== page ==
Types of Coordination (direct and indirect)

- indirect (authorities external to the group decide how the coordination is achieved; there are 2 common forms, ie

    i) "...coordination is achieved because interdependent people follow procedures developed elsewhere..."

Bob Dick, 2021a

    ii) somebody in authority instructing members what they will do, usually in detail, ie superior-subordinate relationship

- direct (individuals in the group decide how the coordination is achieved, eg develop procedures that can be modified to suit the emerging situation; there are constraints, ie usually around resources and expected outcomes. For this to be successful, individuals need to take direct responsibility. Certain precautions also need to be observed, ie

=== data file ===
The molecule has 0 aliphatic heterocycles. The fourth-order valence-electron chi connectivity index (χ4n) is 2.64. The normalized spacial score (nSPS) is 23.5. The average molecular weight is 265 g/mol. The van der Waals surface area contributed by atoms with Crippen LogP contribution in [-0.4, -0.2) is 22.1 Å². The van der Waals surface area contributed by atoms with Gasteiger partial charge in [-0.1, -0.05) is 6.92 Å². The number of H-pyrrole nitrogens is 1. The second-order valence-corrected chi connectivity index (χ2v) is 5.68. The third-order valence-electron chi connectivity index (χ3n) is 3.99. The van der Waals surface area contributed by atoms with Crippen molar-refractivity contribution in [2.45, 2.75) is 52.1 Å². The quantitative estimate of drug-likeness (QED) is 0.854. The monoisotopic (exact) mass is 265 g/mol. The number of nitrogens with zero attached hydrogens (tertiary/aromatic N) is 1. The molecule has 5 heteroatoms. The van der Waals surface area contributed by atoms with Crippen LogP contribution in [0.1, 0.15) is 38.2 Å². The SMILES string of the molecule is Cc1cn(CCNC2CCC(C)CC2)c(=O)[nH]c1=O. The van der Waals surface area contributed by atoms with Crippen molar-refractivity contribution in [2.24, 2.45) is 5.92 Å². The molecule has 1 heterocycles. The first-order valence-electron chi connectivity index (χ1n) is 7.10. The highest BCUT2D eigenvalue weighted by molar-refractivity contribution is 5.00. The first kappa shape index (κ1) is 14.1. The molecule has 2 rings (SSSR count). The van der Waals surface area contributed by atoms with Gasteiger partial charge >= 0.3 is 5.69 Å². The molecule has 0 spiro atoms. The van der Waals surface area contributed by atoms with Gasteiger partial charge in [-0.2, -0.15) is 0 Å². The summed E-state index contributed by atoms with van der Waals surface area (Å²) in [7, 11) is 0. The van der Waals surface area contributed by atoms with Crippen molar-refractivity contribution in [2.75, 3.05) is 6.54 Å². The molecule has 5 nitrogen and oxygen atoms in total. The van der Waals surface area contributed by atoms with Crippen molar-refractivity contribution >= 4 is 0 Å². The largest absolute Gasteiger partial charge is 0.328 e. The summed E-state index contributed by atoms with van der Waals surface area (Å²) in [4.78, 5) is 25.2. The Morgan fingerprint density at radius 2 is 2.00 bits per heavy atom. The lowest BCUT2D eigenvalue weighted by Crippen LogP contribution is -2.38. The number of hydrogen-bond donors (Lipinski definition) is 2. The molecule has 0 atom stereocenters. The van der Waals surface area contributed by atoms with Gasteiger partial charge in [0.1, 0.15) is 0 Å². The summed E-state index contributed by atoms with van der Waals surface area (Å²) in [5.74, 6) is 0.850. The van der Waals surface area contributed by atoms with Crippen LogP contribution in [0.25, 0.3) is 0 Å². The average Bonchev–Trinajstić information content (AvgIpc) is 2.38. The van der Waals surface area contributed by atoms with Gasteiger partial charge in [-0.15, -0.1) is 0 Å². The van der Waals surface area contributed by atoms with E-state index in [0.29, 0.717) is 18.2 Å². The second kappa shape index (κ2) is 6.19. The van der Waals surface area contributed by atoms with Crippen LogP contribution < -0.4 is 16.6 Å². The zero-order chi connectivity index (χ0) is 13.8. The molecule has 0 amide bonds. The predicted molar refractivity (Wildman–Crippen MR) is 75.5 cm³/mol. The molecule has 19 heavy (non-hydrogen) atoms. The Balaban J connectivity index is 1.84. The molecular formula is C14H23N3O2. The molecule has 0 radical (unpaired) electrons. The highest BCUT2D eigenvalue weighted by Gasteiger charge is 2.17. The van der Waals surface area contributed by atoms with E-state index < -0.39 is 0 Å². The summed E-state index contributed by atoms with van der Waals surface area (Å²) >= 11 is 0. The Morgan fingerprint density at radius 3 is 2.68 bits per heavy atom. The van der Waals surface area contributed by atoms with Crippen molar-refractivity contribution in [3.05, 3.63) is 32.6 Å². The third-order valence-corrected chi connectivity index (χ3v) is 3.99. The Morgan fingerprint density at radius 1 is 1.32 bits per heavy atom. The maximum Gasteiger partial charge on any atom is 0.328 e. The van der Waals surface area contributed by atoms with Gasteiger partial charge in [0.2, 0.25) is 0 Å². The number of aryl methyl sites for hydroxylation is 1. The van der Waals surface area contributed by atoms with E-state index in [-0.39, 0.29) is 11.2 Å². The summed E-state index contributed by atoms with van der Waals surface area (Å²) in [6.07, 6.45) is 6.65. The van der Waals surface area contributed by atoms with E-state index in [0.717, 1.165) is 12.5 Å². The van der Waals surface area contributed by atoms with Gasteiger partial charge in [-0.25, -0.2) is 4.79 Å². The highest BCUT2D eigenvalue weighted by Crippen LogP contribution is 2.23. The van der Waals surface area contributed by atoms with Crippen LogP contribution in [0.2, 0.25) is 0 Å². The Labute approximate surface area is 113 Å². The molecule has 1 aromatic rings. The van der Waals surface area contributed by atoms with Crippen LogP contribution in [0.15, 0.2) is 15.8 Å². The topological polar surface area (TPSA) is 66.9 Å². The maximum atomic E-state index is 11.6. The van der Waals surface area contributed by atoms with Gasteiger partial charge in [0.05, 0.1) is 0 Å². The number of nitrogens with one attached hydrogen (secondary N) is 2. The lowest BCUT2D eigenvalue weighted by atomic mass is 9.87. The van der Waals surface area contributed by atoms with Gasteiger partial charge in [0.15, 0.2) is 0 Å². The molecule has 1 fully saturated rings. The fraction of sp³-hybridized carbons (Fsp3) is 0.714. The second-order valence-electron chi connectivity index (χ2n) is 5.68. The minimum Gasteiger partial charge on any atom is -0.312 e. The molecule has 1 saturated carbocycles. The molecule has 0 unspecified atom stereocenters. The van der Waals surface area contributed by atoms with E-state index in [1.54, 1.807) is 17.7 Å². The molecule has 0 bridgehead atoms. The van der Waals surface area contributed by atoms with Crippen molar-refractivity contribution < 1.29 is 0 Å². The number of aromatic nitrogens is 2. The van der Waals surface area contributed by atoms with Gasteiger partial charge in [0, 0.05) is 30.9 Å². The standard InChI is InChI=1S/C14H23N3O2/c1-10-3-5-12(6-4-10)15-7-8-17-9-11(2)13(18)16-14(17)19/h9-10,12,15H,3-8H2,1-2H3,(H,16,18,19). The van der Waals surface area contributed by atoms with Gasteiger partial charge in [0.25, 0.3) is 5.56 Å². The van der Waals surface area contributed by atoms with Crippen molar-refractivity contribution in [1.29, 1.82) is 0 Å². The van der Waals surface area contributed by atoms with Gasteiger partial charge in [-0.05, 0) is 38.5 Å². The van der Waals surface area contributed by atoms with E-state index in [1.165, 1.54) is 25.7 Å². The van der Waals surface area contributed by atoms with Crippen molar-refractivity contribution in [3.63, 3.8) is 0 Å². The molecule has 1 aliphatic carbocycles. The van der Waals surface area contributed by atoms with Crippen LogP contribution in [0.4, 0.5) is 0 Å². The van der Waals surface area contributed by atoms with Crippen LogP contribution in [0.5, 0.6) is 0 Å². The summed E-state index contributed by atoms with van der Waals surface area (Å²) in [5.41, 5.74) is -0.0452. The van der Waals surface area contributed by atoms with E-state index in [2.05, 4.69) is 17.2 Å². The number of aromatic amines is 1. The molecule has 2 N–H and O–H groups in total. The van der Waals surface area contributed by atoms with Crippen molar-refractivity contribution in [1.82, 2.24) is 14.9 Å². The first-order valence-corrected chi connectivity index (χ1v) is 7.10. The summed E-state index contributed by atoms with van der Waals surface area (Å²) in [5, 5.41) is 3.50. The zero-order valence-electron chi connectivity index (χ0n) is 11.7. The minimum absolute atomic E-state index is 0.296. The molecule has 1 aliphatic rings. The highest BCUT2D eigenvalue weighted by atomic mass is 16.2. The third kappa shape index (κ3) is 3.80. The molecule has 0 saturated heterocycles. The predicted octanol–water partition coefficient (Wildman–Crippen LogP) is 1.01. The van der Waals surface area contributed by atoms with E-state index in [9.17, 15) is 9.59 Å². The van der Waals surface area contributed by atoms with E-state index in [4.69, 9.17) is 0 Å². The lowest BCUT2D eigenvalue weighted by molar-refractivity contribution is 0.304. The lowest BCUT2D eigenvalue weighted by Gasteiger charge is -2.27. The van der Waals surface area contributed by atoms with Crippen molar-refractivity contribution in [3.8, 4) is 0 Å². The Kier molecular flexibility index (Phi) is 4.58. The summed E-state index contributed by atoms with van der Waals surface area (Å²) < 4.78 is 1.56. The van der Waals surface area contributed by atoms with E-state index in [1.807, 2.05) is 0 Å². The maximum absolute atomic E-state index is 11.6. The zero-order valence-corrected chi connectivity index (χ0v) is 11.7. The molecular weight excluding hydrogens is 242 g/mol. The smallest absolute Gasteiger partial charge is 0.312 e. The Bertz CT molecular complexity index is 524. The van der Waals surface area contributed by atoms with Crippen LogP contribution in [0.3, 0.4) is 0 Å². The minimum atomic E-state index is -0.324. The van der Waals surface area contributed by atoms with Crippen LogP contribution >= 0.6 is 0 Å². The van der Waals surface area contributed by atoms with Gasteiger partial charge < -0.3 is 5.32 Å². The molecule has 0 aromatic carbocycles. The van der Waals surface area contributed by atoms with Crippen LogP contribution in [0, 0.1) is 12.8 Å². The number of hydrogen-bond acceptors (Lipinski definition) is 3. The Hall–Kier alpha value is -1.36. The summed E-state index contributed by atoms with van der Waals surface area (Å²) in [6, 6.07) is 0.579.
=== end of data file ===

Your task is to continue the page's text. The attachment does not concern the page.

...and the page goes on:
i) participants require a certain maturity, skills and understanding prior to starting

    ii) people in authority, like team leaders, need to relinquish control to the participants

    iii) as the culture of the group develops, it can become a mismatch with the rest of the organisation, so ways to handle the resulting cultural clash need to be developed.

    iv) initially the group's internal limits need to be strict and they can be relaxed as experience and understanding grows; it is easier to develop external than internal limits)

 

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